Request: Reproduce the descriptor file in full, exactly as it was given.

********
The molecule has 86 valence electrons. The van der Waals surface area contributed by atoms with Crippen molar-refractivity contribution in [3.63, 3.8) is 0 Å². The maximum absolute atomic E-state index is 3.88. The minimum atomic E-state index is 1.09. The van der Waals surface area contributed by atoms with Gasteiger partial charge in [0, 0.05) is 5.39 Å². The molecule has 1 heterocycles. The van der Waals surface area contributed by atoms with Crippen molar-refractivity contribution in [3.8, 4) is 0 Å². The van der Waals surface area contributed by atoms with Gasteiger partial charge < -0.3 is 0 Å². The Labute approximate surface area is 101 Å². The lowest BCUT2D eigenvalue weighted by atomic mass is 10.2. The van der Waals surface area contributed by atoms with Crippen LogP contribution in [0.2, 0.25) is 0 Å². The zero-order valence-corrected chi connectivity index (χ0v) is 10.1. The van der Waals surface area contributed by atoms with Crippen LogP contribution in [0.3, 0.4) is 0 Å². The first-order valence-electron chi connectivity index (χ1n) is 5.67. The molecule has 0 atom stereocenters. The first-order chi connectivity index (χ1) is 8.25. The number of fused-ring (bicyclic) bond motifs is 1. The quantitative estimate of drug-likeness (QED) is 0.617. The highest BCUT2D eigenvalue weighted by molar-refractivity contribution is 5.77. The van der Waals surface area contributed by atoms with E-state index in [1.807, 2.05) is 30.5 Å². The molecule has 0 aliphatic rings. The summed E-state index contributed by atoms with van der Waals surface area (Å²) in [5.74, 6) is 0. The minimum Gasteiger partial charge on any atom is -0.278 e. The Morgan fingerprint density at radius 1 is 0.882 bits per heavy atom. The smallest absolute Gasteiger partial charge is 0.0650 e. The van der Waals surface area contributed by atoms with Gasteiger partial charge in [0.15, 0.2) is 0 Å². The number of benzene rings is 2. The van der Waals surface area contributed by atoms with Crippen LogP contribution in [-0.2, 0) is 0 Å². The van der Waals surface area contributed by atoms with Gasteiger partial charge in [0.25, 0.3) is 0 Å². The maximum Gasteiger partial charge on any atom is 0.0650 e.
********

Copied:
The molecule has 86 valence electrons. The van der Waals surface area contributed by atoms with Crippen molar-refractivity contribution in [3.63, 3.8) is 0 Å². The maximum absolute atomic E-state index is 3.88. The minimum atomic E-state index is 1.09. The van der Waals surface area contributed by atoms with Gasteiger partial charge in [0, 0.05) is 5.39 Å². The molecule has 1 heterocycles. The van der Waals surface area contributed by atoms with Crippen molar-refractivity contribution in [3.8, 4) is 0 Å². The van der Waals surface area contributed by atoms with Gasteiger partial charge < -0.3 is 0 Å². The Labute approximate surface area is 101 Å². The lowest BCUT2D eigenvalue weighted by atomic mass is 10.2. The van der Waals surface area contributed by atoms with Crippen LogP contribution in [0.2, 0.25) is 0 Å². The zero-order valence-corrected chi connectivity index (χ0v) is 10.1. The van der Waals surface area contributed by atoms with Crippen LogP contribution in [0.3, 0.4) is 0 Å². The first-order valence-electron chi connectivity index (χ1n) is 5.67. The molecule has 0 atom stereocenters. The first-order chi connectivity index (χ1) is 8.25. The number of fused-ring (bicyclic) bond motifs is 1. The quantitative estimate of drug-likeness (QED) is 0.617. The highest BCUT2D eigenvalue weighted by molar-refractivity contribution is 5.77. The van der Waals surface area contributed by atoms with E-state index in [1.807, 2.05) is 30.5 Å². The molecule has 0 aliphatic rings. The summed E-state index contributed by atoms with van der Waals surface area (Å²) in [5.74, 6) is 0. The minimum Gasteiger partial charge on any atom is -0.278 e. The Morgan fingerprint density at radius 1 is 0.882 bits per heavy atom. The smallest absolute Gasteiger partial charge is 0.0650 e. The van der Waals surface area contributed by atoms with Gasteiger partial charge in [0.15, 0.2) is 0 Å². The number of benzene rings is 2. The van der Waals surface area contributed by atoms with Crippen LogP contribution in [-0.2, 0) is 0 Å². The van der Waals surface area contributed by atoms with Gasteiger partial charge in [0.25, 0.3) is 0 Å². The maximum Gasteiger partial charge on any atom is 0.0650 e.